Although Daniels does not specify the rule under which he moves to dismiss the indictment, the motion is properly deemed a motion under Fed. R. Crim. P. 12(b)(3)(B)(v) to dismiss the indictment for failure to state an offense. “[A] motion to dismiss an indictment for failure to state an offense is a challenge to the sufficiency of the indictment.” United States v. Kay, 359 F.3d 738, 742 (5th Cir. 2004). When the court decides such a motion, it is required to “‘take the allegations of the indictment as true and to determine whether an offense has been stated.'” Id. (quoting United States v. Hogue, 132 F.3d 1087, 1089 (5th Cir. 1998)). “The propriety of granting a motion to dismiss an indictment . . . by pretrial motion is by-and-large contingent upon whether the infirmity in the prosecution is essentially one of law or involves determinations of fact . . . . If a question of law is involved, then consideration of the motion is generally proper.” United States v. Fontenot, 665 F.3d 640, 644 (5th Cir. 2011) (internal citation omitted). The parties do not dispute that Daniels' motion to dismiss presents a question of law. And although the government opposes the motion, it does not maintain that the motion is procedurally improper.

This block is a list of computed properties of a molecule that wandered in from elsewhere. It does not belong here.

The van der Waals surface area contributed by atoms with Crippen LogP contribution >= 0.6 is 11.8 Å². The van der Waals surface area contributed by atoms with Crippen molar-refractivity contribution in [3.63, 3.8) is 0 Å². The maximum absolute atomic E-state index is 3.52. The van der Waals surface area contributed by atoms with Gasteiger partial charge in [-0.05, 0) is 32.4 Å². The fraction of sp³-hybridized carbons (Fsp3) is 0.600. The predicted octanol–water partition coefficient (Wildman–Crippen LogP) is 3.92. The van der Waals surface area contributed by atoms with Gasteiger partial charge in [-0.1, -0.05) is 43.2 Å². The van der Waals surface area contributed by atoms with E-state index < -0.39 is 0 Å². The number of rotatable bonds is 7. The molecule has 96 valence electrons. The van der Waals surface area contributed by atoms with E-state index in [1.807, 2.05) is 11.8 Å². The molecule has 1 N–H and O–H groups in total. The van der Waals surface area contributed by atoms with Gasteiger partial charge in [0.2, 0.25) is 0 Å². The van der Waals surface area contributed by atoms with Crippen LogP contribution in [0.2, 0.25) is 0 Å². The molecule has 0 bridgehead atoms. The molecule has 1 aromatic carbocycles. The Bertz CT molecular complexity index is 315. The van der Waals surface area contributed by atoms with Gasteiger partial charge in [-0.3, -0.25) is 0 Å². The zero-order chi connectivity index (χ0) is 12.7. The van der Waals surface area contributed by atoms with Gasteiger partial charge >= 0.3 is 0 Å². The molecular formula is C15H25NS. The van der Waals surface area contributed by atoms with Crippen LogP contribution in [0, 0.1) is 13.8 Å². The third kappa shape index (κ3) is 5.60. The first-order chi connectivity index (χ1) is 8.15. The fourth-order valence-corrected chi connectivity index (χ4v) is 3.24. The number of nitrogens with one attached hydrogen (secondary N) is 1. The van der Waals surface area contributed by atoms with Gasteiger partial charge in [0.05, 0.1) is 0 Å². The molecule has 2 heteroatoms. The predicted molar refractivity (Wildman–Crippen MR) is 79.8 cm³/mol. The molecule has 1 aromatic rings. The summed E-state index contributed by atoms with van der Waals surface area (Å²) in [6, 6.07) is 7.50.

III

         A

         Section 922(g)(9) of Title 18, inter alia, makes it “unlawful for any person . . . who has been convicted in any court of a misdemeanor crime of domestic violence, to . . .possess in or affecting commerce, any firearm[.]” 18 U.S.C. § 922(g)(9). As used in § 922(g)(9), “misdemeanor crime of domestic violence” means an offense that-

(i) is a misdemeanor under Federal, State, or Tribal law; and
(ii) has, as an element, the use or attempted use of physical force, or the threatened use of a deadly weapon, committed by a current or former spouse, parent, or guardian of the victim, by a person with whom the victim shares a child in common, by a person who is cohabiting with or has cohabited with the victim as a spouse, parent, or guardian, or by a person similarly situated to a spouse, parent, or guardian of the victim.